In the mid-1950s, Brazilian musician Joao Gilberto’s father was so disconcerted by the strange sounds his son was performing, he sent the young man off to a psychiatric institution. Among other things, Gilberto had written a tune called Bim-bom, in which tried to echo the rhythms of washerwomen’s hips as they walked by with loads of laundry on their heads.

As he took an evaluation interview standing by the window, Gilberto told the doctor that the wind was tearing out the trees’ hair. “But trees don’t have hair, Joao,” she replied, as Ruy Castro reports in his authoritative Bossa Nova: The Story of the Brazilian Music that Seduced the World.

The young musician retorted: “And some people have no poetry in their souls.”

When news of Joao Gilberto’s death at the age of 88 was announced on Saturday, his iconic tunes flooded social media as fans around the world paid tribute to the musical poetry and and his Brazilian contemporaries began to create in the mid-1950s. Their spare sound, which melded the propulsive rhythms of samba with the lush harmonies of jazz, was called bossa nova, the new wave.

The first boss nova record ever to be released, sung by Gilberto and composed by his friend Antonio Carlos Jobim, was the ironically titled Desafinado, Portuguese for “out of tune”.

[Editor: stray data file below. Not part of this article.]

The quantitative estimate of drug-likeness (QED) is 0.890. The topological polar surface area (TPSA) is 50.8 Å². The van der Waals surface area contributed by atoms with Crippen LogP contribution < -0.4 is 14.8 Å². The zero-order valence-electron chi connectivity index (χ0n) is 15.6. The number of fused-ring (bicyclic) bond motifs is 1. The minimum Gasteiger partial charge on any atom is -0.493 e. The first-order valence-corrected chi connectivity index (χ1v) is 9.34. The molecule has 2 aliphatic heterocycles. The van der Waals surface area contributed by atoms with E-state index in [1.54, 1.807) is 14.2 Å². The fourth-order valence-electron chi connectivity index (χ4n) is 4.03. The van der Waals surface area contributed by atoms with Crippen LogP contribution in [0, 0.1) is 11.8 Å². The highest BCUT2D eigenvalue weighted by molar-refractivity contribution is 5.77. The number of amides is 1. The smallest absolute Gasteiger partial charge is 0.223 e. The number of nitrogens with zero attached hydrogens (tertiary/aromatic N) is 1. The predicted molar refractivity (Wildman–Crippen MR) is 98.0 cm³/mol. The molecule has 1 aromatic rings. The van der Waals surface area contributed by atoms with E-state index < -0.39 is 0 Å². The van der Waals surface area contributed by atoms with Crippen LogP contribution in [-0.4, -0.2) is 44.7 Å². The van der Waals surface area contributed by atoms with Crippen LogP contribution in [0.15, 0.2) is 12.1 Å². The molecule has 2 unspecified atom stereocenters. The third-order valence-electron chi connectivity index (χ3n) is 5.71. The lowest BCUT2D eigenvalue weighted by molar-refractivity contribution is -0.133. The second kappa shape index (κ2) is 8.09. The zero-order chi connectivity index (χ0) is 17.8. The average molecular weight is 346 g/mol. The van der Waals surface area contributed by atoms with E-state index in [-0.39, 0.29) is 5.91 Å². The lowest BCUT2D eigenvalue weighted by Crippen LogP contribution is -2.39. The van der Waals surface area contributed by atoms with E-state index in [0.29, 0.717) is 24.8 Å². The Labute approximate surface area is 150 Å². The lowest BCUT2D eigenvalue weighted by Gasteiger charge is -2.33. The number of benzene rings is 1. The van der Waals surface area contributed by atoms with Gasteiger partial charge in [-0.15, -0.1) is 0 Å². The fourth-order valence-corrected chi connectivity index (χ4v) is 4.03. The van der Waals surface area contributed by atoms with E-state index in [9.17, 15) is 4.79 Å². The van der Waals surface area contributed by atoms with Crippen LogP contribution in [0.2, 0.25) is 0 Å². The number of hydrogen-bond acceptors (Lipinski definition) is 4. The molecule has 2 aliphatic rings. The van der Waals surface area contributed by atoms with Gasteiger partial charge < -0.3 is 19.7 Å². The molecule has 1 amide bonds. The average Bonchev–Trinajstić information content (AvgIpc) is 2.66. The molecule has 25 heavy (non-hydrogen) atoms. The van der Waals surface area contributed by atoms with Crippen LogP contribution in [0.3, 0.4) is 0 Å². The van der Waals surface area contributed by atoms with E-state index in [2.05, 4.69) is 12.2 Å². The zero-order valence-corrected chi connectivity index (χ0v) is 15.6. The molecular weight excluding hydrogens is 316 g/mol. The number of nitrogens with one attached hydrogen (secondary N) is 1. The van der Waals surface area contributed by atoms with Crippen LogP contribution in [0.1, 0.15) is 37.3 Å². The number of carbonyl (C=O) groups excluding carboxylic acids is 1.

That 1957 hit inspired musicians around the world, from Croatia to Japan, to attempt their own versions.

In India, Desfinado appeared on an album called Sitar Goes Latin, released in 1968. The album was arranged by the accordion player Enoch Daniels and featured the sitar player Jayram Acharya.

“This is a presentation of the sitar, with a difference,” said the liner notes. “A touch of Eastern melody emanating from the delicate strings of the stair lends a mysterious and irresistible quality” to these 12 tunes.


In 2010, another group of subcontinental musicians revisited Gilberto’s tune. The version by the Sachal Studios orchestra from Lahore in Pakistan got a much larger audience than Acharya’s track. It was released around the world as an album titled Sachal Jazz: Interpretations of Jazz Standards & Bossa Nova and the group even performed in New York alongside jazz great Wynton Marsalis.